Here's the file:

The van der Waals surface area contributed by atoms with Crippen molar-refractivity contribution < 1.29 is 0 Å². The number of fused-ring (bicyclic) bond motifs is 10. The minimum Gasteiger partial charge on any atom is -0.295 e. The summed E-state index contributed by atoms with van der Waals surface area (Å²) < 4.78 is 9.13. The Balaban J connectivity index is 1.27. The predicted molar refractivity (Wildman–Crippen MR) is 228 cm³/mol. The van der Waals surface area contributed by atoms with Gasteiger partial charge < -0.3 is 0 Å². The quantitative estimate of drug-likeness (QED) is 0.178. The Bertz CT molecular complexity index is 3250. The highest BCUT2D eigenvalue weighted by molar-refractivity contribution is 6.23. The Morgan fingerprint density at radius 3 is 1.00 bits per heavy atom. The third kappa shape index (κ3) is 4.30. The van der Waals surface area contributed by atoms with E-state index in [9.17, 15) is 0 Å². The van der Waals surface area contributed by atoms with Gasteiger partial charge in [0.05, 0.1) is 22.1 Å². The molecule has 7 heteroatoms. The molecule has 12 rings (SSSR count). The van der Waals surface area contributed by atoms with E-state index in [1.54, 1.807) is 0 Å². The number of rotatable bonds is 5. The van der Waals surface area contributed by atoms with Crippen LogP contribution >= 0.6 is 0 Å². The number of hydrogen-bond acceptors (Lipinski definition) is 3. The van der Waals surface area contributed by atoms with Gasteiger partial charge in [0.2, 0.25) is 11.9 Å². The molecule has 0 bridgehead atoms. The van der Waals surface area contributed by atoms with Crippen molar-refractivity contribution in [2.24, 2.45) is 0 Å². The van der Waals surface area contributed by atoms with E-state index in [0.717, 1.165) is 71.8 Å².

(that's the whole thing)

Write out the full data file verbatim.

The van der Waals surface area contributed by atoms with Crippen molar-refractivity contribution < 1.29 is 0 Å². The number of fused-ring (bicyclic) bond motifs is 10. The minimum Gasteiger partial charge on any atom is -0.295 e. The summed E-state index contributed by atoms with van der Waals surface area (Å²) < 4.78 is 9.13. The Balaban J connectivity index is 1.27. The predicted molar refractivity (Wildman–Crippen MR) is 228 cm³/mol. The van der Waals surface area contributed by atoms with Gasteiger partial charge < -0.3 is 0 Å². The quantitative estimate of drug-likeness (QED) is 0.178. The Bertz CT molecular complexity index is 3250. The highest BCUT2D eigenvalue weighted by molar-refractivity contribution is 6.23. The Morgan fingerprint density at radius 3 is 1.00 bits per heavy atom. The third kappa shape index (κ3) is 4.30. The van der Waals surface area contributed by atoms with E-state index in [9.17, 15) is 0 Å². The van der Waals surface area contributed by atoms with Gasteiger partial charge in [0.05, 0.1) is 22.1 Å². The molecule has 7 heteroatoms. The molecule has 12 rings (SSSR count). The van der Waals surface area contributed by atoms with E-state index in [1.54, 1.807) is 0 Å². The number of rotatable bonds is 5. The van der Waals surface area contributed by atoms with Crippen LogP contribution >= 0.6 is 0 Å². The number of hydrogen-bond acceptors (Lipinski definition) is 3. The van der Waals surface area contributed by atoms with Gasteiger partial charge in [0.2, 0.25) is 11.9 Å². The molecule has 0 bridgehead atoms. The van der Waals surface area contributed by atoms with Crippen molar-refractivity contribution in [2.24, 2.45) is 0 Å². The van der Waals surface area contributed by atoms with E-state index in [0.717, 1.165) is 71.8 Å².